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Illiana Christian loses sectional final in 10th

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Illiana Christian junior infielder Lydia VanderWoude was sure she was getting there.

The words instead came flying out of the mouth of a teammate in the dugout — “finding joy in the success of others” — as VanderWoude paused for a moment while explaining the concept of Mudita, which she said was central to the team’s success this season.

“It’s driven our team to always be cheering for other people, to not always be about me, me, me, but to be about other people too,” she said. “It’s played a role in making people mentally and physically better.”

That concept carried the Vikings through 23 games and into the 10th inning of the Class 2A Andrean Sectional championship game on Saturday night, when their season ended with a 5-4 loss to North Newton.

Illiana Christian (19-5) had an early 4-2 lead before North Newton (20-3) tied the game in the top of the fifth and then scored the winning run in the top of the 10th. VanderWoude was central to the Vikings’ early advantage.

That started in the bottom of the first, when VanderWoude reached on an error, stole two bases and scored on another error. In the second, the Belmont commit hit a two-out, two-run single by finding a pitch she wanted from North Newton junior Sydney Rainford, an East Carolina commit who entered the game with a 0.22 ERA.

“I wasn’t trying to do too much,” VanderWoude said. “I was thinking to myself that I needed to look down and not swing at the riseball. I was trying to hit something in the air and get on base — just do my job.”

But VanderWoude’s success in that at-bat didn’t give her much solace after the game, as she lamented the end of a season that had brought her so much joy.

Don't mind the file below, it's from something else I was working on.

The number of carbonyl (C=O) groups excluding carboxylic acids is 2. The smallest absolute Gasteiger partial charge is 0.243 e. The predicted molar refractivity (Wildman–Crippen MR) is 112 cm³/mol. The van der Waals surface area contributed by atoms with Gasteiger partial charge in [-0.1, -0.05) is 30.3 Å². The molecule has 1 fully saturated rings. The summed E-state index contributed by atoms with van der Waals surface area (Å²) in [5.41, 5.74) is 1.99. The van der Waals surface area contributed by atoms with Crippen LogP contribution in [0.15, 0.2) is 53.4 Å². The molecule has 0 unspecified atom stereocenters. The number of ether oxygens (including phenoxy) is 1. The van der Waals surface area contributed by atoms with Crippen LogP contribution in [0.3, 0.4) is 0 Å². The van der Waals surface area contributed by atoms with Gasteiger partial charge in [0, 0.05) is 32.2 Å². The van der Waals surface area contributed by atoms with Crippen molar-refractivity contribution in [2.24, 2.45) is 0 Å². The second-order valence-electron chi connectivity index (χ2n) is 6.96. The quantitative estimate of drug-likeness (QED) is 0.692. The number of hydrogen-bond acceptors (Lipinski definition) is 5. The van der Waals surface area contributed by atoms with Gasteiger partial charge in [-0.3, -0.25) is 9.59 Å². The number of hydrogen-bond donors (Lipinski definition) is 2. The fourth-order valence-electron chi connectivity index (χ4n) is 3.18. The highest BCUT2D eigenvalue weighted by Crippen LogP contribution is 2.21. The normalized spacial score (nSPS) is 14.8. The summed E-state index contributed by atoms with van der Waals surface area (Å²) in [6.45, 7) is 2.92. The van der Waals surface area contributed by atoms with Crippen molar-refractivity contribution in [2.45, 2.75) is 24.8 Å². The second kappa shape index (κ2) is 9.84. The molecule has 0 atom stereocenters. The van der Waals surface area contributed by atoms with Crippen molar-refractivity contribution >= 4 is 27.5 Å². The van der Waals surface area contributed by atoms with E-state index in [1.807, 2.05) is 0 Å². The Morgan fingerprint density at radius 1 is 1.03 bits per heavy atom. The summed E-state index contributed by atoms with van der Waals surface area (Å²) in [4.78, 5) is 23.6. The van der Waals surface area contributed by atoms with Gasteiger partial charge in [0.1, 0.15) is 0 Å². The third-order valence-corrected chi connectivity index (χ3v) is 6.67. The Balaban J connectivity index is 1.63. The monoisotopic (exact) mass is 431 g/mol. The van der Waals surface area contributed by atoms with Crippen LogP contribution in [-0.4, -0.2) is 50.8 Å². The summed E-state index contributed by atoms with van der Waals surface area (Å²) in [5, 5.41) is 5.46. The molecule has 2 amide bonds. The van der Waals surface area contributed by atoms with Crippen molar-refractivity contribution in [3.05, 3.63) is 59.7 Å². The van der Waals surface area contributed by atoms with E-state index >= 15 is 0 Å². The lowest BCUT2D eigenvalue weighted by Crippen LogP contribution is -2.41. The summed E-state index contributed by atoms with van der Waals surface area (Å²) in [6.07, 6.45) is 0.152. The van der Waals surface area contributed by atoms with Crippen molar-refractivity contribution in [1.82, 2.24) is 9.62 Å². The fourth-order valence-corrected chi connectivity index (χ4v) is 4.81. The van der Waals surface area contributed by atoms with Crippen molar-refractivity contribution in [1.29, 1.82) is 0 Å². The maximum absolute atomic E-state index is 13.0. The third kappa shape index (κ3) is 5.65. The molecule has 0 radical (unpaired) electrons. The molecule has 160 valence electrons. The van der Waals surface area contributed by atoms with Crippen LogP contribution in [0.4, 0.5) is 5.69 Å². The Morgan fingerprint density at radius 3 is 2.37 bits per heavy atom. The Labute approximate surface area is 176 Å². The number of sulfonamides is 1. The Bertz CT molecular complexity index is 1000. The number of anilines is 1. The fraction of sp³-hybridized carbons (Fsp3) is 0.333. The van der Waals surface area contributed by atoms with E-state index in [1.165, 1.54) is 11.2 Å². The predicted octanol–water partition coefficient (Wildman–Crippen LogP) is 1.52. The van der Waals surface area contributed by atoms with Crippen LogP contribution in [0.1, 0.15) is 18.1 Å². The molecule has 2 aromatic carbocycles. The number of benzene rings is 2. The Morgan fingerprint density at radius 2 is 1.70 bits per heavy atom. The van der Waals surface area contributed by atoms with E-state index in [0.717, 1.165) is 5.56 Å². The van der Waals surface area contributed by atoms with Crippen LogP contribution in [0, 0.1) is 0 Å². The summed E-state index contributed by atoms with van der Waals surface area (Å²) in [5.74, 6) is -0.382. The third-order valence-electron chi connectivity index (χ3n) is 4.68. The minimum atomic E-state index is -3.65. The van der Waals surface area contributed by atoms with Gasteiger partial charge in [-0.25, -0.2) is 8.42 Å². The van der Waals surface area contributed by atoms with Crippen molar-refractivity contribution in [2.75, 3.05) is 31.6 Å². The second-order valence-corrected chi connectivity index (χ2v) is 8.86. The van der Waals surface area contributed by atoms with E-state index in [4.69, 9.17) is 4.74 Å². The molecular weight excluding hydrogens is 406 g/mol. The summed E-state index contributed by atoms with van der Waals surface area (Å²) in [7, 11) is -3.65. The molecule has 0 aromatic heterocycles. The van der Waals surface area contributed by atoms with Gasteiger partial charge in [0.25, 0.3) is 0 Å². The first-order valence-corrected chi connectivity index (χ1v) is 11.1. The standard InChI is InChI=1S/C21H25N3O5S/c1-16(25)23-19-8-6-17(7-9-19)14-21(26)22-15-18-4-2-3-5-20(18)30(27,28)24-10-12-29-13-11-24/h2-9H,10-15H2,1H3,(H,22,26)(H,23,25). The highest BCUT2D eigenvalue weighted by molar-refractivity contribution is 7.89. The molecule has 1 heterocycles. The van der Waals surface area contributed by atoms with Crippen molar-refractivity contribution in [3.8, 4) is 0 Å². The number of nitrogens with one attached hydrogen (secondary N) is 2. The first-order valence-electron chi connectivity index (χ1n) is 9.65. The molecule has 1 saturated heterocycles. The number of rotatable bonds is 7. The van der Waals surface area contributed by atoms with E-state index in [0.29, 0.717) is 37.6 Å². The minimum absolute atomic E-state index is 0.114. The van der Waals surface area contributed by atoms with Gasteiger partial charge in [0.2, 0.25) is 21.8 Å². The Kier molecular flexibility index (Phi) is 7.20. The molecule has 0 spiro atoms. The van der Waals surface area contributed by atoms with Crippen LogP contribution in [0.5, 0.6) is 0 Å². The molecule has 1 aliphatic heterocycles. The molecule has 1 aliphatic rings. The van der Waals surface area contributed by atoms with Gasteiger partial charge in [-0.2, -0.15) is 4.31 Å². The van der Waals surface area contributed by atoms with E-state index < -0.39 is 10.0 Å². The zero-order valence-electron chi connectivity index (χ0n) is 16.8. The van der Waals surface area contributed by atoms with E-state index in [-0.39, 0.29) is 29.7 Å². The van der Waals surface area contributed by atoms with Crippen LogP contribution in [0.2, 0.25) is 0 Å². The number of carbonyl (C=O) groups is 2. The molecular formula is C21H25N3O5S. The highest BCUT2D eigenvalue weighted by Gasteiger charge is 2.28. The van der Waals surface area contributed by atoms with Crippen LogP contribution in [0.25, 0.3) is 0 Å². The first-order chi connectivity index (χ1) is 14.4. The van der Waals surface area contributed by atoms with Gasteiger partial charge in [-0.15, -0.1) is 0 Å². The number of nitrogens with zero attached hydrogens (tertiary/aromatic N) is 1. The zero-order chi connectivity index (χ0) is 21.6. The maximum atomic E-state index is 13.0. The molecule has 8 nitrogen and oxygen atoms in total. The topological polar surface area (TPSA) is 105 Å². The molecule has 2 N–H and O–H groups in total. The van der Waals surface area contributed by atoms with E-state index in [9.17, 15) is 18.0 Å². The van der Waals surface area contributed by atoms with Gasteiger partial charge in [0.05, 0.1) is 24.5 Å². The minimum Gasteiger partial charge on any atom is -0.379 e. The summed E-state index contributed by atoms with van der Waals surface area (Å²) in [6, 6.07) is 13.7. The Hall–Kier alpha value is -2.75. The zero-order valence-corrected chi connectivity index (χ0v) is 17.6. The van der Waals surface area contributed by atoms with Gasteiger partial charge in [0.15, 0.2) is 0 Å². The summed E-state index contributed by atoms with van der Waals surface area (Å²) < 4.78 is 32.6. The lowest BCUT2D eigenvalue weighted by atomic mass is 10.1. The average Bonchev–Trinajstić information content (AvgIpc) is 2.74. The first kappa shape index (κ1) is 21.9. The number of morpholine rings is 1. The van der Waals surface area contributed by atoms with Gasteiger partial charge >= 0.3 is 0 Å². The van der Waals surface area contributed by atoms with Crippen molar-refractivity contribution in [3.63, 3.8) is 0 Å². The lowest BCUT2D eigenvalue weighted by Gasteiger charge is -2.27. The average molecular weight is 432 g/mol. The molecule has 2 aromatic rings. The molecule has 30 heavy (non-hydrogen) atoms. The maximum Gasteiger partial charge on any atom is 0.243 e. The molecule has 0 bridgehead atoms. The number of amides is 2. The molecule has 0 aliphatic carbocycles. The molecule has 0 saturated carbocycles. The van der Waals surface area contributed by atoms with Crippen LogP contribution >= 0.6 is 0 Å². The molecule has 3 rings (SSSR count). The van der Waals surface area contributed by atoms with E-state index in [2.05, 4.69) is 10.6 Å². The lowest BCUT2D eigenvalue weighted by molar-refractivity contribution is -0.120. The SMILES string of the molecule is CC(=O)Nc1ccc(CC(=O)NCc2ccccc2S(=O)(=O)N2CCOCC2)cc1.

“Our team chemistry was the greatest it’s ever been,” she said. “We were always having fun, always joking. We just loved being around each other.”

Illiana Christian's Lydia VanderWoude celebrates after a double play against North Newton during the Class 2A Andrean Sectional championship game on Saturday, May 25, 2024. (Kyle Telechan/for the Post-Tribune)
Illiana Christian’s Lydia VanderWoude reacts to a double play turned against North Newton during the Class 2A Andrean Sectional championship game on Saturday, May 25, 2024. (Kyle Telechan / Post-Tribune)

Illiana Christian coach Nicole Terpstra-Wondaal has a similarly fond view of the team.

“I love this group,” she said. “It’s one of the most special groups I’ve ever gotten to coach, if not the most special, because they genuinely love each other. They celebrated each other’s successes as if it was their own.”

This selfless behavior was part of the Mudita concept that Terpstra-Wondaal emphasized all season long. There was even a tangible reminder of it in the form of a large stuffed animal — a wolf named “Mudita,” of course — that was awarded to a player each week following a team vote.

Senior center fielder Avery Martin, who scored in the second inning on a single by junior infielder Lauren Sherwood, toted the wolf around for the final week of the season after the most recent vote. Martin said the weekly competition had a positive effect on the team’s collective attitude.

“It helped us open our eyes more to each other’s play,” she said. “Usually, you’re just paying attention to your own attitude and energy, but it motivated us to keep our energy up because we were all competing for it.”

Illiana Christian's Avery Martin slides into home during the Class 2A Andrean Sectional championship game on Saturday, May 25, 2024. (Kyle Telechan/for the Post-Tribune)
Illiana Christian’s Avery Martin slides into home plate for a run during the Class 2A Andrean Sectional championship game against North Newton on Saturday, May 25, 2024. (Kyle Telechan / Post-Tribune)

The positive atmosphere is another reason the end of the season was so difficult for Terpstra-Wondaal and the rest of the Vikings, although she believed they set an example for future teams to follow.

“They showed up every day, and everything they did had a purpose,” she said. “That’s a legacy our seniors will leave for this program which will continue on. I could not be more proud of this group, and I’m just thankful that God gave me the opportunity to coach them.”

Dave Melton is a freelance reporter.



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